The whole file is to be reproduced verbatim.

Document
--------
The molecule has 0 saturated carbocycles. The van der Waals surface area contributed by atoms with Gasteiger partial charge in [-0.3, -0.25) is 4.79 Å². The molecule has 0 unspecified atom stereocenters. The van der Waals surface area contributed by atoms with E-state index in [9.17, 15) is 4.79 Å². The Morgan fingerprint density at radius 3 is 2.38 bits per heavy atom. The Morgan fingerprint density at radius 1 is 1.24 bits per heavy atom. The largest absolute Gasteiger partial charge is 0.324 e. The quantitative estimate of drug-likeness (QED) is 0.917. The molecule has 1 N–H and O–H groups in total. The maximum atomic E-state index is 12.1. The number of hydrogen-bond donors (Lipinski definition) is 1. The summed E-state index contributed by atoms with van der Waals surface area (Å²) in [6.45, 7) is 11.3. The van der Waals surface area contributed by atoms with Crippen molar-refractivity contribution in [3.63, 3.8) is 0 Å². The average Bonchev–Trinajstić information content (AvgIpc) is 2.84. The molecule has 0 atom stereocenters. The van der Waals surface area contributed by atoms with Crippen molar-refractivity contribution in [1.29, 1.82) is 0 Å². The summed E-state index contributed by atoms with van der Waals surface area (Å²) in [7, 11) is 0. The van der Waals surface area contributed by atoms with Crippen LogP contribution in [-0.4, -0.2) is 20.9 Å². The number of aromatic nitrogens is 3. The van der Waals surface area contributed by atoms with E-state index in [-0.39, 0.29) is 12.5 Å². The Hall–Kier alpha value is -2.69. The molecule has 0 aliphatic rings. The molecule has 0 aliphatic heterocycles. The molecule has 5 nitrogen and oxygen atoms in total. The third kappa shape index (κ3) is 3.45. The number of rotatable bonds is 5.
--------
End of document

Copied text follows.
The molecule has 0 saturated carbocycles. The van der Waals surface area contributed by atoms with Gasteiger partial charge in [-0.3, -0.25) is 4.79 Å². The molecule has 0 unspecified atom stereocenters. The van der Waals surface area contributed by atoms with E-state index in [9.17, 15) is 4.79 Å². The Morgan fingerprint density at radius 3 is 2.38 bits per heavy atom. The Morgan fingerprint density at radius 1 is 1.24 bits per heavy atom. The largest absolute Gasteiger partial charge is 0.324 e. The quantitative estimate of drug-likeness (QED) is 0.917. The molecule has 1 N–H and O–H groups in total. The maximum atomic E-state index is 12.1. The number of hydrogen-bond donors (Lipinski definition) is 1. The summed E-state index contributed by atoms with van der Waals surface area (Å²) in [6.45, 7) is 11.3. The van der Waals surface area contributed by atoms with Crippen molar-refractivity contribution in [3.63, 3.8) is 0 Å². The average Bonchev–Trinajstić information content (AvgIpc) is 2.84. The molecule has 0 atom stereocenters. The van der Waals surface area contributed by atoms with Crippen molar-refractivity contribution in [1.29, 1.82) is 0 Å². The summed E-state index contributed by atoms with van der Waals surface area (Å²) in [7, 11) is 0. The van der Waals surface area contributed by atoms with Crippen LogP contribution in [-0.4, -0.2) is 20.9 Å². The number of aromatic nitrogens is 3. The van der Waals surface area contributed by atoms with E-state index in [-0.39, 0.29) is 12.5 Å². The Hall–Kier alpha value is -2.69. The molecule has 0 aliphatic rings. The molecule has 0 aliphatic heterocycles. The molecule has 5 nitrogen and oxygen atoms in total. The third kappa shape index (κ3) is 3.45. The number of rotatable bonds is 5.